Critique of Metropolis

Samantha Smith English 1102 R March 12, 2008 Metropolis Critique In Fritz Lang’s silent film Metropolis, several key characteristics made the movie what it is. One important feature is the Art Deco and Modernistic architecture, which gives the setting a futuristic feel considering these movements were exploding at the time. Another characteristic is the character’s costumes and make-up. Since the movie was a silent one, artists had to make the visual impact very vivid. Hands, used as a motif and/or theme throughout the film, were also a critical influence to the expressions of the characters.

Overall, I thought the movie was innovative, but at the same time dull. However, during the late 1920’s I probably would have thought that Metropolis was an alarming and possibly accurate way of looking into future, considering everything that was taking place at the time. I say that it was dull simply because I have never seen a silent film before and I am used to the action-packed loud Hollywood movies. I also thought Metropolis was innovative (at the time) because there was no other film or book like it before.

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Metropolis was a big step onto the limb of futuristic science fiction. Costumes and make-up were used in Metropolis to accentuate the acting and expressions of the characters. As with any other dystopian book or movie like Equilibrium, Anthem, and 1984, the suppressed dehumanized population wore similar or alike uniforms. This created uniformity and abolished individuality. In Metropolis the working women, like Maria, wore same color and style dresses. Working men wore equally identical pants and shirts. In the film characters wore a large amount of make-up.

Because the film was a silent film, the characters’ faces needed to be accentuated so their facial expressions could be seen and understood better. I noticed and thought that the make-up characteristics looked similar to those of a mime. For instance with Freder, Fredersen, and Maria, their eyes were darkened and their faces were very bright. I liked this aspect because you could see more clearly what the characters were trying to get across (the clarity and quality of the film were rather mediocre, but considering the time of it’s making, it’s alright).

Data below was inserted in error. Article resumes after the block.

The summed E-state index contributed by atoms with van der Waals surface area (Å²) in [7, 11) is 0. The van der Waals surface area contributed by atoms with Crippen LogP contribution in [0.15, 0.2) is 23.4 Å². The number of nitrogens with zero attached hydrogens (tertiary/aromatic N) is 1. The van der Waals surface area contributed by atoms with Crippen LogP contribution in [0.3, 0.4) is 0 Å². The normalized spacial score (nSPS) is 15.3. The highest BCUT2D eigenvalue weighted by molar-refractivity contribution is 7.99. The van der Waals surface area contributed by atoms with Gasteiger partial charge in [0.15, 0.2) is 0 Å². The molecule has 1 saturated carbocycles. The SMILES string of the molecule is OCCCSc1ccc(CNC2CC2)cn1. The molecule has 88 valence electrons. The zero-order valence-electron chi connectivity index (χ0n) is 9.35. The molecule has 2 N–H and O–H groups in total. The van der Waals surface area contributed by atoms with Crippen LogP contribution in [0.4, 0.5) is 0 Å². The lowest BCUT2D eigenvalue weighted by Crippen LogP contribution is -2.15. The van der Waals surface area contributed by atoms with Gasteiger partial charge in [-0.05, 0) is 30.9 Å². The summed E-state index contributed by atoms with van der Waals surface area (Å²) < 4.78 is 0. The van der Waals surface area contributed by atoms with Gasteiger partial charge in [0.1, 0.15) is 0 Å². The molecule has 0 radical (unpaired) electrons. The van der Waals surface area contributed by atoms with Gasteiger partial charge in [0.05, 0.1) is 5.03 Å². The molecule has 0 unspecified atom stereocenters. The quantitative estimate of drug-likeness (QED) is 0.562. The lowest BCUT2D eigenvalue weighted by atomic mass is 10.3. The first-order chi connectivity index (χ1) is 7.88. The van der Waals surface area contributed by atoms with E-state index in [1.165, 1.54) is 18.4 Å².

Throughout the movie I noticed that the workers and sometimes the thinkers would raise their hands reaching towards the sky. I believe that this symbolizes struggle and chaos among the groups. For instance, the scene where the workers of the completed Tower of Babel all reached their hands up to tear down the monument and lift the struggle from their shoulders. To relate this to religion, congregations will sometimes raise their hands, I guess, to relieve struggles in their lives and to receive their higher power’s love.

We see this raising of hands again in the scene where the underground city is flooding and the children reach up to Maria and Freder on the gong monument in hopes of help and rescue. I believe, overall, that this raising of the hands derived from a religious stance since most religious fanatics associate the sky with heaven and God. Architecture in Metropolis blended with the new movements of Art Deco and Modernism of the early 1900’s. Although modernism isn’t so modern and Art Deco is an old style in our eyes, these types of architecture were new to the people of the early 1900’s.

At the time the style was revolutionizing and was considered futuristic to many. One notable example of Art Deco architecture is Rotwang’s laboratory decked with lights and industrial machinery. An example of modernistic architecture is the Tower of Babel the workers built. It was characterized with many curves, angles, and new heights, unlike the old-time architecture. Films and books like Metropolis (1927), The Fountainhead 1949), and Blade Runner (1982) have influenced societies with their new architecture.

As new ideas came out, movie producers used these ideas, which in turn, influenced society to accept and build on the ideas. All in all, I thought that the movie had some high points and low points. I liked the futuristic dystopian plot and the vivid make-up on the characters’ faces. I respect the fact that Metropolis is about 80 years old and was the first film of its kind. Silent films allow viewers to get a different perspective from other ordinary movies. Silent films let the characters’ emotions and expressions do the talking to the audience.

This is one of my least favorite dystopian books/films plot-wise. I thought the plot wasn’t that creative or entertaining, particularly the ending. I think the message of the story would have been more powerful if Maria was actually killed. Then Freder could have gotten so mad and upset that he went and killed his father and ended the divide between the thinkers and the workers. But this is not how it went; therefore, that is why I did not like it as much as some other futuristic stories.

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